Pregnant Women Should Be Aware Of Unintentional Chemical Exposure
Pregnant women should be aware of the sources and routes of chemical exposure in order to minimize danger to their unborn baby, even though it is still unknown what effects these chemicals could have, suggests research from the Royal College of Obstetricians and Gynaecologists (RCOG).
Historically, there have been many recommendations on healthily lifestyle choices women can adopt during pregnancy, but there is no standard information on the potential risks that some chemical exposures could pose to the fetus.
Exposure to substantial amounts of environmental chemicals has been associated with negative health effects in women and children, including:
- pregnancy loss
- congenital defects
- low birthweight
- pre-term birth
- impaired immune development
- impairment of fertility of the mother
Under normal conditions, pregnant women are exposed to hundreds of chemicals at low levels, and exposure to these chemicals can occur in many ways – via household products, over-the-counter medicines, personal care products, and through food.
Intake of acetaminophen (paracetamol, Tylenol) and use of household cleaning items such as pesticides, have been well-reported sources of chemical exposure. This latest study identified less well-known sources that may also pose a threat.
For instance, the authors establish that it is not just the type of food that poses a risk to pregnant women, but also the handling equipment and packaging materials used to hold it.
The same threat may be true for personal care products such as sunscreens, shower gels, and moisturizers. These dangers are not evident because manufacturers are not required to name all potentially harmful chemicals on the label.
The authors recommend “safety first” as the best approach to these chemical exposures. This means they should assume there is a risk present even if it not obviously apparent.
The research recommends:
- using fresh food when possible, decreasing food in cans/plastic containers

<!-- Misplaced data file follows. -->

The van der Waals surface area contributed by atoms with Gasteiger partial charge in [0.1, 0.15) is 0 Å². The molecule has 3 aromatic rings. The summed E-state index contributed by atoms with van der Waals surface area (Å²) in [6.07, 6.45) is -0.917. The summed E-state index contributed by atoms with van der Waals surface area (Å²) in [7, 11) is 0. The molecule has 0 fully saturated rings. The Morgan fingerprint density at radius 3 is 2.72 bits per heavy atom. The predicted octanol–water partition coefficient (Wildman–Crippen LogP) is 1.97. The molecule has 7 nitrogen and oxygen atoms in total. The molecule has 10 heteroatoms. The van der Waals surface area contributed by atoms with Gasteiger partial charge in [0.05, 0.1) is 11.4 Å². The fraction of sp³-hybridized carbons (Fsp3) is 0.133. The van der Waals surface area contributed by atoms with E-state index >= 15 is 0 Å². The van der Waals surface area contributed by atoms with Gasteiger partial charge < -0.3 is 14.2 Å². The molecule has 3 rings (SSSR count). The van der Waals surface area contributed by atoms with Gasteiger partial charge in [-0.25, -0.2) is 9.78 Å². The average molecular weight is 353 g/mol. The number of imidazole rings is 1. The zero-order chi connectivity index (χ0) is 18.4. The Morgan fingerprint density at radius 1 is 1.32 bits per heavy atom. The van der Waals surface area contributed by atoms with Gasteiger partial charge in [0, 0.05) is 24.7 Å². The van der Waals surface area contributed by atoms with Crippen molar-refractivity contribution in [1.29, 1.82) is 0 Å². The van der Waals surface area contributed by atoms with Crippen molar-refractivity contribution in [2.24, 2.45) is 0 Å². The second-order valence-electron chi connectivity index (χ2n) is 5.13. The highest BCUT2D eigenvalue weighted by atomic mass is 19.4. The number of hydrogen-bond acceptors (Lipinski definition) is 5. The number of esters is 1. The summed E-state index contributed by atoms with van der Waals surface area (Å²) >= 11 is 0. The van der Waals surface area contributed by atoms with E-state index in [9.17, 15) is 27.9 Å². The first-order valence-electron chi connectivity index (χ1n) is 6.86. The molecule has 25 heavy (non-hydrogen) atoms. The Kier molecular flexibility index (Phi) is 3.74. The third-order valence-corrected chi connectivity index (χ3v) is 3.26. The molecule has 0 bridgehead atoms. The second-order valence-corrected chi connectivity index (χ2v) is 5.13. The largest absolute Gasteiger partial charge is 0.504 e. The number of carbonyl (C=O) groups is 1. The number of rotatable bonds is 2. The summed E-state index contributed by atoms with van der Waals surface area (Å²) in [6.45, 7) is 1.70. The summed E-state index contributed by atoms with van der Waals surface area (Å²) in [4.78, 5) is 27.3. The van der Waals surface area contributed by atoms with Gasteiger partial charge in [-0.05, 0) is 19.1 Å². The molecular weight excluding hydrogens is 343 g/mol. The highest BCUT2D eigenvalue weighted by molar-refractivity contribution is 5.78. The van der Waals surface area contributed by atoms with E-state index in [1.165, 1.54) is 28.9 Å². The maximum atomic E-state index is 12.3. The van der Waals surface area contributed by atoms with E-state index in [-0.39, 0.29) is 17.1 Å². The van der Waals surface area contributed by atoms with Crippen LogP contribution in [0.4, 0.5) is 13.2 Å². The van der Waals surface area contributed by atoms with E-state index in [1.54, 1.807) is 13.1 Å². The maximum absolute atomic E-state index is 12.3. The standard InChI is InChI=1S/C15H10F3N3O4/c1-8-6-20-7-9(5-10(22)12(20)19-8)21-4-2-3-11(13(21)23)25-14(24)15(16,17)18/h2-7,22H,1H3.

- reducing the use of personal care products
- avoiding all pesticides and paint fumes
- taking over-the-counter medications only when necessary
Dr. Michelle Bellingham, Institute of Biodiversity, Animal Health and Comparative Medicine, University of Glasgow, and co-author of the paper, said:
“While there is no official advice on this topic available to pregnant women, there is much conflicting anecdotal evidence about environmental chemicals and their potentially adverse effects on developing babies.
The information in this report is aimed at addressing this problem and should be conveyed routinely in infertility and antenatal clinics so women are made aware of key facts that will allow them to make informed choices regarding lifestyle changes.”
Professor Scott Nelson, Chair of the RCOG Scientific Advisory Committee, added, “There are growing concerns over everyday chemical exposure effects because many chemicals have the potential to interfere with the hormone systems in the body, which play key roles in normal fetal development. Realistically, pregnant women are exposed to a complex mixture of hundreds of chemicals at low levels, but methods for assessing the full risk of exposure are not yet developed.”
A study conducted in 2011 and published in Environmental Health Perspectives, suggested that many pregnant women have multiple chemicals inside them – some that have even been banned for over 30 years. Experts were alarmed by this finding because little is known about what impact these chemicals might have on the mothers and their unborn children.